HOW-TO-

Once you determine where you will pull your drift, just throw your baited rig behind your boat at different lengths of main line and place your rod in your rod holders and begin to drift . I normally sling my first rod out far behind my boat and the second one a little closer than the first and so on, keeping them staggered at different lengths. The idea here is to (drift with the wind), draggin your baits across the contour of the bottom or (pull your baits) across the contour using your trolling motor. Although drifting with the wind will produce catfish, I prefer to control my (pull/drift) and target more precise contour structure, such as humps and ledges. Draggin your baits through a more likely lair will pay off more times than not, increasing your chances for a trophy catfish.

CAUTION- The Santee rig is good method to search out feeding catfish, at the same time learning what your bottom contour is like and discovering new pieces of structure, however in the process you will get snagged and loose some rigs. (Don’t get discouraged), it just the way it is. I’ve fished places before where I’d lose 20 rigs a day and I’ve fished others and never gotten hung up. It is a proven fish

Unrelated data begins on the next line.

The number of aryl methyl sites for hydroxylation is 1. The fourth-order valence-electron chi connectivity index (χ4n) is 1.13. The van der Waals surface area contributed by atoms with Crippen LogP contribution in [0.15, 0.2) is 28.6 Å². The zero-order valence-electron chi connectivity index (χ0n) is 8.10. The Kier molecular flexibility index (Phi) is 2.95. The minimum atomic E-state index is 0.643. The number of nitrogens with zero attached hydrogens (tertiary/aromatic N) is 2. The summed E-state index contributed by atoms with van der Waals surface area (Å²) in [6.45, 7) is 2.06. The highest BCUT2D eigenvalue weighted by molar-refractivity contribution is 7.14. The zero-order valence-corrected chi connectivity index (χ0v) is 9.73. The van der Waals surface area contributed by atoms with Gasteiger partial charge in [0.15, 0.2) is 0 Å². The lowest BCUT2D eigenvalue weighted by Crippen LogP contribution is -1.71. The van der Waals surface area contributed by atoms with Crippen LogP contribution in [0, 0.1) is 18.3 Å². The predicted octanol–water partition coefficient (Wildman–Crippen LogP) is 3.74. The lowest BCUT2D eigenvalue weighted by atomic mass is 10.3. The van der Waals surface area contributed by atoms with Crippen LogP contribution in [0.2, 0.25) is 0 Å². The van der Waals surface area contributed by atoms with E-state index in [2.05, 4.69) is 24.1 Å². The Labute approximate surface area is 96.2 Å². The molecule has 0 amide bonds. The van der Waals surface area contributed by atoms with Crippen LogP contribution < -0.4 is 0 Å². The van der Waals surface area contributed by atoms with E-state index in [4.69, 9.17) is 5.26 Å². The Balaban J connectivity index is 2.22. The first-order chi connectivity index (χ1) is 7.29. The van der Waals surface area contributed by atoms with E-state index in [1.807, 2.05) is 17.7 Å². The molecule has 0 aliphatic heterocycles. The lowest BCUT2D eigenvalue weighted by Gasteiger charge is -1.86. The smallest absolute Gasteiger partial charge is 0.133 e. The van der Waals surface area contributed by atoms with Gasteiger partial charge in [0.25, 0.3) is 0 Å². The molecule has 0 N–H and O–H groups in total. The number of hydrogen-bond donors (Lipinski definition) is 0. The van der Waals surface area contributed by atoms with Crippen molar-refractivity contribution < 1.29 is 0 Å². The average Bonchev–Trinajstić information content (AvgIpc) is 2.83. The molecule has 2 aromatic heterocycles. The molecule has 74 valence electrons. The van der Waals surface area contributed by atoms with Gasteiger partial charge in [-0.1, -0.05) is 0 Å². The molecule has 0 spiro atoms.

catching rig.

Post spawn catfishing techniques can pay off big, id just like to add that these fish are a blast to catch but also they are at a vulnerable stage and can be caught in great numbers. Please practice good conservation and return the trophies back into the water, you will catch plenty of 10-15 pounder for that fish fry, by the way the smaller one eat a lot better that the bigguns.

Next month I will be discussing a great and fun summer time tactic for catching night time channel cats and flatheads from lakes and reservoirs. I discovered this technique years ago in my bass fishing days and have had lots of fun with it in the summer months.
Steve Douglas